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The most senior doctor in the NHS today warned against acceptance of unsafe and poor-quality care as he addressed the country’s biggest patient safety conference.
Professor Sir Bruce Keogh told the Patient Safety Congress at Birmingham’s ICC that investigations into the Bristol Royal Infirmary and into Mid Staffordshire Hospitals had shown that good, caring people found themselves accepting increased risk to patients despite recognising that something was wrong in their care and treatment.
The medical director of NHS England said this came from a range of factors, including the belief that “things happen” and there is nothing individuals can do to stop them, as well as staff feeling unable to challenge established practices and more senior colleagues.
Sir Bruce told the conference: “Acceptance is different from complacency, and can be insidious and dangerous.
“When you know something is not quite right and feel a little uncomfortable and you tell yourself that maybe it’s not so bad after all, you are accepting poor practice. The reasons for this can be a mixture of emotion, embarrassment, fear of upsetting professional colleagues, and sometimes just a general sense of convenience.
“When that happens, you lose your professional and personal compass, and that’s the danger.
“What’s galling is that you get good, caring people who do nothing, because they have fallen prey to acceptance.”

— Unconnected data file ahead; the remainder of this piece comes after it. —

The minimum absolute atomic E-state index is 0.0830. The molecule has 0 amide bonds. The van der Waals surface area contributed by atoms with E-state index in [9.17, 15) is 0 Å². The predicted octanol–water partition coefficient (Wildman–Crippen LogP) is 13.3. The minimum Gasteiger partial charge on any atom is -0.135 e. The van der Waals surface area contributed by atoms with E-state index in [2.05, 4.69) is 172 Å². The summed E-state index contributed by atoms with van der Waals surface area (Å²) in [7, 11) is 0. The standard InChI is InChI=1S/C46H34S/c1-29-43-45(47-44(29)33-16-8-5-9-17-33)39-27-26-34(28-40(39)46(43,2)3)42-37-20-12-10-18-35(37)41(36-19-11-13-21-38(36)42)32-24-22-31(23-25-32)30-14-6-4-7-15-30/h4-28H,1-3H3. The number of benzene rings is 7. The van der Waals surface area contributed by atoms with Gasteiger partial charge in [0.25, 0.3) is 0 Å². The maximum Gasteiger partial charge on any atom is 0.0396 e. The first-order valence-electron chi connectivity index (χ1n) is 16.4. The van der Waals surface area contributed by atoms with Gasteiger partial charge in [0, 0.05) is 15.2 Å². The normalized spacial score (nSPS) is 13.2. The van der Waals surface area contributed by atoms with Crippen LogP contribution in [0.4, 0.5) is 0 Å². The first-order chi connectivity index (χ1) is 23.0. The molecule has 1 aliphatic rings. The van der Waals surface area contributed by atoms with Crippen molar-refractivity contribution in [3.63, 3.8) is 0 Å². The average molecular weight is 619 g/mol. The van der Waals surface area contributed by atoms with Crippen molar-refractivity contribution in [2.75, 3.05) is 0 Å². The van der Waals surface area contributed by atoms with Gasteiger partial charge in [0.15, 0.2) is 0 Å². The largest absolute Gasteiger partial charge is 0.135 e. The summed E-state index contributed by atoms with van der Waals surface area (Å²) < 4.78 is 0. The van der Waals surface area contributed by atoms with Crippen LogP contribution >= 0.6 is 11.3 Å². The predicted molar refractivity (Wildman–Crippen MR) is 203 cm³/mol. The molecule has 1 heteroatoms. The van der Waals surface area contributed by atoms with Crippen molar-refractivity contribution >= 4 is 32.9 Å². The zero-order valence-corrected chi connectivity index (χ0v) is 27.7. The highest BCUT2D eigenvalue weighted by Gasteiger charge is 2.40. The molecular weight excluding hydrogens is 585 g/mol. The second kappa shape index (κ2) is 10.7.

He called on the NHS to embrace precautionary principles and ensure investigation wherever there was a suspicion of harm being caused, saying: “At both the Bristol Royal Infirmary and Mid-Staffordshire Hospitals, arguments about statistics and data continued while more and more patients were being harmed.
“If Marks and Spencer spot a salmonella risk in their chicken sandwiches, they recall them straight away – they don’t wait for someone to become ill. Acceptance of that precautionary principle in the NHS could be our greatest friend, could help negate the need for delayed inquiries into known failings, and could be truly transformational.”
Sir Bruce referenced key points in his own career, including the lead-up to the publication of cardiac surgeons’ success rates, and more recent work with the Royal College of Surgeons to reduce incidence of deep-vein thrombosis, and called on the health sector to monitor and understand their own performance.
He said: “People who are providing clinical services should be able to describe what they do and define how well they do it. We can’t accept people continuing to so operations without knowing what their results are.
“Patient safety, in my view, is all about the culture. Leaders of organisations in our NHS system need to provide freedom for people to speak, freedom for people to lead, and freedom for people to follow. Importantly, they need to give time for the changes to happen.”